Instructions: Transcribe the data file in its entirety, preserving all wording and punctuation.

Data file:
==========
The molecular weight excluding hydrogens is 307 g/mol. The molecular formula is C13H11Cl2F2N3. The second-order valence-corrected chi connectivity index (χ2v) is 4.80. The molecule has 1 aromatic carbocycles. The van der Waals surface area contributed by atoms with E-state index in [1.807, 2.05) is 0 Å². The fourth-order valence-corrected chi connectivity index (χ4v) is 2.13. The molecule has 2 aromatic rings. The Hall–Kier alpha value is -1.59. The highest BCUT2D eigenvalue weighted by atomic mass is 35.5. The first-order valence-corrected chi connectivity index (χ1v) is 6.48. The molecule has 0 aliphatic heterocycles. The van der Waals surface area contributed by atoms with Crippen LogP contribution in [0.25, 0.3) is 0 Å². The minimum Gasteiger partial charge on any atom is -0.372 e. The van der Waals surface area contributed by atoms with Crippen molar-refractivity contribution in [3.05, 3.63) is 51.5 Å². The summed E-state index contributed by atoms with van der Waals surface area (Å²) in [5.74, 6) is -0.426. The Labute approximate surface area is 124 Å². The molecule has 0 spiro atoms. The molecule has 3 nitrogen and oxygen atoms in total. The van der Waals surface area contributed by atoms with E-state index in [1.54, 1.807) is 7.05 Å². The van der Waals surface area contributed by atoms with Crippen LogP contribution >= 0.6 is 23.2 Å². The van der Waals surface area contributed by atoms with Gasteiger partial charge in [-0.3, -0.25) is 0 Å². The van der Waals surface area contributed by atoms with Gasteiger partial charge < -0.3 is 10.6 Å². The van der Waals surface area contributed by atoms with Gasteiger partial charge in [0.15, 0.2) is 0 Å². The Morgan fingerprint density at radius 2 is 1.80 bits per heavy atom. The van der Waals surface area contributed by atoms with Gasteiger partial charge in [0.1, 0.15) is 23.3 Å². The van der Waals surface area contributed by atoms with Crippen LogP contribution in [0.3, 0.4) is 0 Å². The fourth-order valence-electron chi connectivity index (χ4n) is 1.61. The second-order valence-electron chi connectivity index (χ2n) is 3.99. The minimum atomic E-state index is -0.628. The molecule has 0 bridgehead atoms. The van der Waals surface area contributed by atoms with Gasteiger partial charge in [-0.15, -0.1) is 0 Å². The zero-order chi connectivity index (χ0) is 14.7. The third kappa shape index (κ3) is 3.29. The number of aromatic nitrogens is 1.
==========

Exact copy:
The molecular weight excluding hydrogens is 307 g/mol. The molecular formula is C13H11Cl2F2N3. The second-order valence-corrected chi connectivity index (χ2v) is 4.80. The molecule has 1 aromatic carbocycles. The van der Waals surface area contributed by atoms with E-state index in [1.807, 2.05) is 0 Å². The fourth-order valence-corrected chi connectivity index (χ4v) is 2.13. The molecule has 2 aromatic rings. The Hall–Kier alpha value is -1.59. The highest BCUT2D eigenvalue weighted by atomic mass is 35.5. The first-order valence-corrected chi connectivity index (χ1v) is 6.48. The molecule has 0 aliphatic heterocycles. The van der Waals surface area contributed by atoms with Crippen LogP contribution in [0.25, 0.3) is 0 Å². The minimum Gasteiger partial charge on any atom is -0.372 e. The van der Waals surface area contributed by atoms with Crippen molar-refractivity contribution in [3.05, 3.63) is 51.5 Å². The summed E-state index contributed by atoms with van der Waals surface area (Å²) in [5.74, 6) is -0.426. The Labute approximate surface area is 124 Å². The molecule has 0 spiro atoms. The molecule has 3 nitrogen and oxygen atoms in total. The van der Waals surface area contributed by atoms with E-state index in [1.54, 1.807) is 7.05 Å². The van der Waals surface area contributed by atoms with Crippen LogP contribution >= 0.6 is 23.2 Å². The van der Waals surface area contributed by atoms with Gasteiger partial charge in [-0.3, -0.25) is 0 Å². The van der Waals surface area contributed by atoms with Gasteiger partial charge < -0.3 is 10.6 Å². The van der Waals surface area contributed by atoms with Gasteiger partial charge in [0.15, 0.2) is 0 Å². The Morgan fingerprint density at radius 2 is 1.80 bits per heavy atom. The van der Waals surface area contributed by atoms with Gasteiger partial charge in [0.1, 0.15) is 23.3 Å². The van der Waals surface area contributed by atoms with Crippen LogP contribution in [0.3, 0.4) is 0 Å². The fourth-order valence-electron chi connectivity index (χ4n) is 1.61. The second-order valence-electron chi connectivity index (χ2n) is 3.99. The minimum atomic E-state index is -0.628. The molecule has 0 bridgehead atoms. The van der Waals surface area contributed by atoms with Gasteiger partial charge in [-0.15, -0.1) is 0 Å². The zero-order chi connectivity index (χ0) is 14.7. The third kappa shape index (κ3) is 3.29. The number of aromatic nitrogens is 1.